respectively. When the two-port network does not contain dependent sources, the following relation holds good.
BC = 1
EXAMPLE
7.27
Determine the transmission parameters in the s domain for the network shown in Fig. 7.46.
Figure 7.46
SOLUTION
The s domain equivalent circuit with the assumption that all the initial conditions are zero is
shown in Fig. 7.47(a).
Figure 7.47(a)
Two Port Networks
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547
To find the parameters A and C, open-circuit the output port and connect a voltage source V1
at the input port. The same is shown in Fig. 7.47(b).
V1
I1 =
1+
1
1
s
=
sV1
s+1
Then
V2 = I1
Also;
1 sV1
V1
V2 =
=
ss+
1 s+1
V1 A=
=s+1
V2 I2 =0
1
V2 = I1
)
)
)
s
Figure 7.47(b)
s I1 C=
=s
V2 I2 =0
To find the parameters B and D, short-circuit
the output port and connect a voltage source V1 to
the input port as shown in Fig. 7.47(c).
Figure 7.47(c)
The total impedance as seen by the source V1 is
1
Z=1+ s
1
s
1
+1
1
s+2
=
s+1 s+1
V1
V1 (s + 1)
I1 =
=
Z
(s + 2)
=1+
(7.44)
Using the principle of current division, we have
Hence;
1
I1
I1
s
I2 =
=
1
s+1
+1
s I1 D=
=s+1
I2 V2 =0
From equation (7.44) and (7.45), we can write
V1 (s + 1)
(s + 2)
V1 B=
=s+2
I2 V2 =0
I2 (s + 1) =
Hence;
(7.45)
548
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Network Theory
Verification
We know that for a two port network without any dependent sources,
(s + 1) (s + 1)
EXAMPLE
BC = 1
s (s + 2) = 1
7.28
Determine the ABCD parameters for the two port network shown in Fig. 7.48.
Figure 7.48
SOLUTION
To find the parameters A and C, open-circuit the output port as shown in Fig. 7.49(a) and connect
a voltage source V1 to the input port.
Applying KVL to the output mesh, we get
V2 + mI1 + 0 RC + I1 RA = 0
)
V2 = I1 (m + RA )
I1 1
Hence; C =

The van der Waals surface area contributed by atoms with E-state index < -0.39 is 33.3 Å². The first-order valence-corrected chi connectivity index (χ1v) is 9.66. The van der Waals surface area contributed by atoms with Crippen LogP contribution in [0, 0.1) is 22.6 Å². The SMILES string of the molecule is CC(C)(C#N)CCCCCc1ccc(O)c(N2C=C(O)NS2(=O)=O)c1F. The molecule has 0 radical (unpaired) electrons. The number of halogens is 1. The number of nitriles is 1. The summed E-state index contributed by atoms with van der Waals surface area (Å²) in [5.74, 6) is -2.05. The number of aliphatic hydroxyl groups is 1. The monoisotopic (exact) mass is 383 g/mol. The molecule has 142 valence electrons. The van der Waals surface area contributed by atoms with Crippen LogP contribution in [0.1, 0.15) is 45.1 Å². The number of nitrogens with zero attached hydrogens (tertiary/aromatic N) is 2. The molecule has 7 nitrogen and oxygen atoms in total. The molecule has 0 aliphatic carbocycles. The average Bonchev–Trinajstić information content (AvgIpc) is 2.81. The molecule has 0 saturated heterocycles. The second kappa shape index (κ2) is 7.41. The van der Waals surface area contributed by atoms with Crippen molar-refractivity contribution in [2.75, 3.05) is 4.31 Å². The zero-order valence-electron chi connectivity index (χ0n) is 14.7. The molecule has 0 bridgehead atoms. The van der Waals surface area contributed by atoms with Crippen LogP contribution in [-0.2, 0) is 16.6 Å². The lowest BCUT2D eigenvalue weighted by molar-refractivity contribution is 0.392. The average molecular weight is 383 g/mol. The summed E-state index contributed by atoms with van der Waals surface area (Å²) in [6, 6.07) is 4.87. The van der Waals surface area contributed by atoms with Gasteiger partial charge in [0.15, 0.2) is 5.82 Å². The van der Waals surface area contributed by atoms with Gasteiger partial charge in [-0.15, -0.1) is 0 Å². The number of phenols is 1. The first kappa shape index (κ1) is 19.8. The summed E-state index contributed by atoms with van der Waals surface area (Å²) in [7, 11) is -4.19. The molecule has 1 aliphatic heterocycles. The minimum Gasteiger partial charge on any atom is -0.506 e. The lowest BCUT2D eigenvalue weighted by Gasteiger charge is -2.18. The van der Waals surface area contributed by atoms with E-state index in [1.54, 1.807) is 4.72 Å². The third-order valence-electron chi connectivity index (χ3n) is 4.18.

=
V2 I2 =0 m + RA
Applying KVL to the input mesh, we get
Hence;
V1 = I1 (RA + RB )
V1 RA + RB
A=
=
V2 I2 =0
m + RA
Figure 7.49(a)
To find the parameters B and D, short-ciruit the output port and connect a voltage source V1
to the input port as shown in Fig. 7.49(b).
Two Port Networks
Figure 7.49(b)
Applying KVL to the right-mesh, we get
mI1 + RC I2 + RB (I1 + I2 ) = 0
)
)
Hence;
(m + RB ) I1 =
(RC + RB ) I2
(RC + RB )
I2
I1 =
(m + RB )
I1 (RC + RB )
D=
=
I2 V2 =0
(m + RB )
Applying KVL to the left-mesh, we get
V1 + RA I1 + RB (I1 + I2 ) = 0
)
Hence;
EXAMPLE
V1 = (RA + RB ) I1 + RB I2
(RC + RB )
= (RA + RB )
I2 + R B I2
(m + RB )
R C R A + R C R B + R B R A mR B
I2
=
m + RB
V1 B=
I2 V2 =0
R C R A + R C R B + R B R A mR B
=
m + RB
7.29
The following direct-current measurements were done on a two port network:
Port 1 open
V1 = 1 mV
V2 = 10 V
I2 = 200 A
Port 1 Short-circuited
I1 = 0:5 A
I2 = 80 A
V2 = 5 V
Calculate the transmission parameters for the two port network.
j
549
550
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Network Theory
SOLUTION
For the two port network, we can write
V1 = AV2
BI2
I1 = CV2
DI2
From I1 = 0 (port 1 open): 1 10
From V1 = 0 (Port 1 short):
3
= A 10
0=A5
B 200 10
B 80 10
6
6
Solving simultaneously yields,
From I1 = 0:
From V1 = 0:
4 10
4
; B = 25Ω
0 = C 10 D 200 10 6
0:5 10 6 = C 5 D 80 10 6
A=
Solving simultaneously yields,
C=
In summary,
5 10
S;
D=
A=
4 10
B=
25Ω
C=
D=
EXAMPLE
7
5 10
0:025
4
7
S
0:025
7.30
Find the transmission parameters for the network shown in Fig. 7.50.
Figure 7.50
SOLUTION
To find the parameters A and C, open the output port and connect a voltage source V1 to the input
port as shown in Fig. 7.51(a).
Two Port Networks
Figure 7.51(a)
Applying KVL to the input loop, we get
V1 = 1:5 103 I1 + 10
3
V2
Also KCL at node a gives
V2
=0
40 103
V2
)
I1 =
= 6:25 10 6 V2
160 103
Substituting the value of I1 in the preceeding loop equation, we get
40I1 +
)
V1 = 1:5 103
V1 =
9:375 10
Also;
3
6
V2 + 10
V2 + 10
3
8:375 10 V2
V1 = 8:375 10
A=
V2 I2 =0
=
Hence;
6:25 10
I1 C=
=
V2 I2 =0
V2
3
6:25 10
3
6
To find the parameters B and D, refer the circuit shown in Fig. 7.51(b).
Figure 7.51(b)
3
V2
j
551
552
j
Network Theory